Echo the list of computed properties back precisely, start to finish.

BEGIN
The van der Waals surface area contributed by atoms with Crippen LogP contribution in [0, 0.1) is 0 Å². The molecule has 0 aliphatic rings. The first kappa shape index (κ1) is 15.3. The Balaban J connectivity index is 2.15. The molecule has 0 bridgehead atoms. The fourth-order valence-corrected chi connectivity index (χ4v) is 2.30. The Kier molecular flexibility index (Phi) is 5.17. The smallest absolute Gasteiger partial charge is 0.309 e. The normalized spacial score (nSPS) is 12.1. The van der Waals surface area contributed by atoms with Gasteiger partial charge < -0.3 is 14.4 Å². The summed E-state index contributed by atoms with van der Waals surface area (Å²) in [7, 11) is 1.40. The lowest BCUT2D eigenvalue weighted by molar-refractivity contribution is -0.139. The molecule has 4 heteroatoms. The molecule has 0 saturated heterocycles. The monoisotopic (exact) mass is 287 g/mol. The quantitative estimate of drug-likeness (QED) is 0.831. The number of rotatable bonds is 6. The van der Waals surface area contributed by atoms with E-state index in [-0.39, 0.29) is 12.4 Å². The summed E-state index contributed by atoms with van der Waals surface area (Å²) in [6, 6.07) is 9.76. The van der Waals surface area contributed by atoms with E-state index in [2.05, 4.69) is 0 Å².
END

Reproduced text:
The van der Waals surface area contributed by atoms with Crippen LogP contribution in [0, 0.1) is 0 Å². The molecule has 0 aliphatic rings. The first kappa shape index (κ1) is 15.3. The Balaban J connectivity index is 2.15. The molecule has 0 bridgehead atoms. The fourth-order valence-corrected chi connectivity index (χ4v) is 2.30. The Kier molecular flexibility index (Phi) is 5.17. The smallest absolute Gasteiger partial charge is 0.309 e. The normalized spacial score (nSPS) is 12.1. The van der Waals surface area contributed by atoms with Gasteiger partial charge < -0.3 is 14.4 Å². The summed E-state index contributed by atoms with van der Waals surface area (Å²) in [7, 11) is 1.40. The lowest BCUT2D eigenvalue weighted by molar-refractivity contribution is -0.139. The molecule has 4 heteroatoms. The molecule has 0 saturated heterocycles. The monoisotopic (exact) mass is 287 g/mol. The quantitative estimate of drug-likeness (QED) is 0.831. The number of rotatable bonds is 6. The van der Waals surface area contributed by atoms with E-state index in [-0.39, 0.29) is 12.4 Å². The summed E-state index contributed by atoms with van der Waals surface area (Å²) in [6, 6.07) is 9.76. The van der Waals surface area contributed by atoms with E-state index in [2.05, 4.69) is 0 Å².